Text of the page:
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Colorado Music-Related Business|

By Kyle Harris, Westword | “It’s a crazy time,” says Gary Steuer, head of the Bonfils-Stanton Foundation, one of the biggest arts and culture funders in Denver. “If you’re in the privileged position of philanthropy and running a private foundation, these are those times when it’s your obligation to step up and figure out: What is the role you can play in helping in this crisis?”

When COVID-19 closures swept Colorado’s cultural scene, government, nonprofit and private-sector funders barely took a breath before pouring resources into relief efforts, tapping into sources that had been earmarked for other projects and future plans. Artists — many of whom live paycheck to paycheck, and plenty of whom were given a double whammy when their supplemental jobs in the service industry were eliminated as restaurants and bars shut down — had bills to pay, even if their gallery shows, commissions, concerts or performances were canceled. The situation was dire, and it required urgent action.

RedLine Contemporary used money from its Insite Fund through the Andy Warhol Foundation to create an emergency grant fund; Denver Arts & Venues, the city’s cultural agency, contributed, as did Colorado Creative Industries, the state’s arts organization. All three worked together to form the Colorado Artist Relief Fund, which RedLine administers. More than 670 desperate and anxious people working in the arts and culture sector applied for grants that max out at $1,000; given the size of the fund at the end of the first week of May, no more than 225 artists would be awarded grants.
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But within days of the shutdown, in an effort to help 43 nonprofit grantees it had funded over the previous eighteen months, Bonfils-Stanton wrote checks of up to $6,000, handing out $125,000 in relief.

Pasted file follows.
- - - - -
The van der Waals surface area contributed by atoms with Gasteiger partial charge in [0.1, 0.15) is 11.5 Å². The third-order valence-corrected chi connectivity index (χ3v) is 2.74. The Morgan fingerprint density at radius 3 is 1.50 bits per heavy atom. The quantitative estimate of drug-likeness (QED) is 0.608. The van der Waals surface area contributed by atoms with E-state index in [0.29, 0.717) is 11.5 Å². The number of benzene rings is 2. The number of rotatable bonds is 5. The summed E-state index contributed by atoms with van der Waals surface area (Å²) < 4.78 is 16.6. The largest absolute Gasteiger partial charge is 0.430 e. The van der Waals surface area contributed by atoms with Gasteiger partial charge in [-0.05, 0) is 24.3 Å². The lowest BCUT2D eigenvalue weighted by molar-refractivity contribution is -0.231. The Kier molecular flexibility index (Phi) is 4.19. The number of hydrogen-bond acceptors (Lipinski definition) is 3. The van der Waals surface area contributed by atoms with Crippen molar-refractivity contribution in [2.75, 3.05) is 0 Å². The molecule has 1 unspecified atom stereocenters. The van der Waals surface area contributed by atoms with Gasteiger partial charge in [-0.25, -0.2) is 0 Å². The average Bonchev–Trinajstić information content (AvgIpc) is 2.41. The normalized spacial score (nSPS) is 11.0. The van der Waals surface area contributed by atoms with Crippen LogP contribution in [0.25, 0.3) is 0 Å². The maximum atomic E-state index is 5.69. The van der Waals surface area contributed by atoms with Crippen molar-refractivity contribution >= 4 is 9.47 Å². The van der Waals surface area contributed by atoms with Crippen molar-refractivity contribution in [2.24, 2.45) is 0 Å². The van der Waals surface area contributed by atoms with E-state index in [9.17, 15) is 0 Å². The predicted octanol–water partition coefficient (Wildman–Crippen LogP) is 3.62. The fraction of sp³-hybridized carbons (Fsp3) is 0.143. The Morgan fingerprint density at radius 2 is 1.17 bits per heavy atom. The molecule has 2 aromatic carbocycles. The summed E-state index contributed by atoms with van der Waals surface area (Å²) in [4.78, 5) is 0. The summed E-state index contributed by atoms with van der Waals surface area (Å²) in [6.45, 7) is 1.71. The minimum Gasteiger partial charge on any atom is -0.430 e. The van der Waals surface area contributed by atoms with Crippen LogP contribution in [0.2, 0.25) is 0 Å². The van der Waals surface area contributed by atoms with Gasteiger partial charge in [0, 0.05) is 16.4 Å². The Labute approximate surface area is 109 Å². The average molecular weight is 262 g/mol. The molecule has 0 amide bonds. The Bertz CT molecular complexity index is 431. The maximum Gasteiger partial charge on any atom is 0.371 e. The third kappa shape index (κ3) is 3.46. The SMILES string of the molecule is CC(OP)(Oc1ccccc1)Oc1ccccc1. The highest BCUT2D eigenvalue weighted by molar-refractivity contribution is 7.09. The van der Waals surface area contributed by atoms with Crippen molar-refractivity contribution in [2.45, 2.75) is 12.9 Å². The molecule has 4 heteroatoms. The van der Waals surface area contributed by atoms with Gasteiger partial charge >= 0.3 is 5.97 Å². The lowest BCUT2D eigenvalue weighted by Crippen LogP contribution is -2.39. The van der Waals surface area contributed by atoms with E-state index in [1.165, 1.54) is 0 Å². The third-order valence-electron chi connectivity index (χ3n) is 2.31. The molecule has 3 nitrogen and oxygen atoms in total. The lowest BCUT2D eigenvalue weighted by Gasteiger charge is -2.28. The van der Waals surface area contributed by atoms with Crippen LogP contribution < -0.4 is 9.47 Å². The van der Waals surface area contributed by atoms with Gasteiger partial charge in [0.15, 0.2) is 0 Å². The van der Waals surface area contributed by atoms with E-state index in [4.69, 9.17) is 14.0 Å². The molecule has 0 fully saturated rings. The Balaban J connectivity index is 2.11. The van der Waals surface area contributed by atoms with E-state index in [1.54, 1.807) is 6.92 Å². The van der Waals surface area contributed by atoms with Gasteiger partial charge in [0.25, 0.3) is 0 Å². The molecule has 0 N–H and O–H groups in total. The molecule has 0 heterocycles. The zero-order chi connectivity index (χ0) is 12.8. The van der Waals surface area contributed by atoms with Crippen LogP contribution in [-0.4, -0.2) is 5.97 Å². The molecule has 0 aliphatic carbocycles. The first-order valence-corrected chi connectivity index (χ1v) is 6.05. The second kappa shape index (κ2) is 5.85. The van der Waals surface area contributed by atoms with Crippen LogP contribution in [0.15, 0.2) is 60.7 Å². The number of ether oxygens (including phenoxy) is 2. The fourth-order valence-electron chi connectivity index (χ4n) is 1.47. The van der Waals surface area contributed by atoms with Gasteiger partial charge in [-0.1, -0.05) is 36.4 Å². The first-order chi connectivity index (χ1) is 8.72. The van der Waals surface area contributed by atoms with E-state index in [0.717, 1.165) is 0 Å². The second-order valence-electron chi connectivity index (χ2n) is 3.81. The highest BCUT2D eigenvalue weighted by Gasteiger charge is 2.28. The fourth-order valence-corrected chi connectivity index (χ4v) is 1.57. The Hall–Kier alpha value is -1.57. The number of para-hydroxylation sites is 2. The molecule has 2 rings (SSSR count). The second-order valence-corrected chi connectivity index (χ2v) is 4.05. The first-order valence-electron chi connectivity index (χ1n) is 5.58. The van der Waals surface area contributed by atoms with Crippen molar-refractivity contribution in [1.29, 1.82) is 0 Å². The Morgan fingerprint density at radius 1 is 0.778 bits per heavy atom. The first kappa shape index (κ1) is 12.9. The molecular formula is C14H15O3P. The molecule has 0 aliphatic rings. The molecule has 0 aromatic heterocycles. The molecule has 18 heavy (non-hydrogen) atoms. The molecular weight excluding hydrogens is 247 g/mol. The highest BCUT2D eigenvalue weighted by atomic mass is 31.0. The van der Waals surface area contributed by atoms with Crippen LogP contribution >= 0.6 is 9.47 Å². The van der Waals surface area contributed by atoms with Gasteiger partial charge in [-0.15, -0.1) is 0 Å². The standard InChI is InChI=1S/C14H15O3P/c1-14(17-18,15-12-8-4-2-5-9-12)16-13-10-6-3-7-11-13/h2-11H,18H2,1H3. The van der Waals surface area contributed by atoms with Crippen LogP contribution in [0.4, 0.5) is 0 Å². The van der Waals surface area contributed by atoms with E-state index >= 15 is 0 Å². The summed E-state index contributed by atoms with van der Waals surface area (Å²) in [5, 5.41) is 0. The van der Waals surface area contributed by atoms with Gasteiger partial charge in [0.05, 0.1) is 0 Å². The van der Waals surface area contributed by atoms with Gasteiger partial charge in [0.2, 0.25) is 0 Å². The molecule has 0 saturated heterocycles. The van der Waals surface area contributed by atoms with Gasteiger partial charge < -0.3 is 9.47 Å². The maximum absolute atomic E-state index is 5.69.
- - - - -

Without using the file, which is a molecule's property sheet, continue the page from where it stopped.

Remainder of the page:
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Then on May 4, the Bonfils-Stanton Foundation announced that it had organized the COVID-19 Arts & Culture Relief Fund, designed to support small- to mid-sized cultural groups in Colorado, which typically have fewer resources for survival, with $5,000 to $10,000 grants.

Bonfils-Stanton is contributing $1 million to the fund, which will be administered by the Denver Foundation; that organization donated another $50,000. Denver Arts & Venues gave $205,000, the Gates Family Foundation contributed $100,000, and PNC Bank added $10,000. Individuals including Hal and Ann Logan and Jeremy and Susan Shamos also donated, and the group is still looking for additional contributions.
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Go here to read the whole article with other places to go for help:
https://www.westword.com/arts/denver-arts-and-culture-funders-face-challenges-during-coronavirus-pandemic-11707782

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Every June Concert at Red Rocks Has Been Canceled or Postponed

By Kyle Harris, Westword | The Red Rocks spring season 2020 never happened, and now the summer schedule is looking bleak, too.

Every June concert at Denver’s legendary venue has been canceled or rescheduled, and Red Rocks Park remains closed. Most of the shows that are being postponed have been pushed into 2021.

While many concerts are still on the Red Rocks schedule for July, String Cheese Incident scrapped its three-night stand, and Above & Beyond’s acoustic concert with the Colorado Symphony has also been canceled.

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Go here to read the rest of Kyle’s informative article:
https://www.westword.com/music/red-rocks-cancels-or-postpones-every-june-2020-concert-11706303

https://www.redrocksonline.com/

Kyle Harris quit making documentaries and started writing when he realized that he could tell hundreds of stories in the same amount of time it takes to make one movie. Now, hooked on the written word, he’s Westword’s Culture Editor and writes about music and the arts.

[Thank you to Alex Teitz, http://www.femmusic.com, for contributing these articles.]

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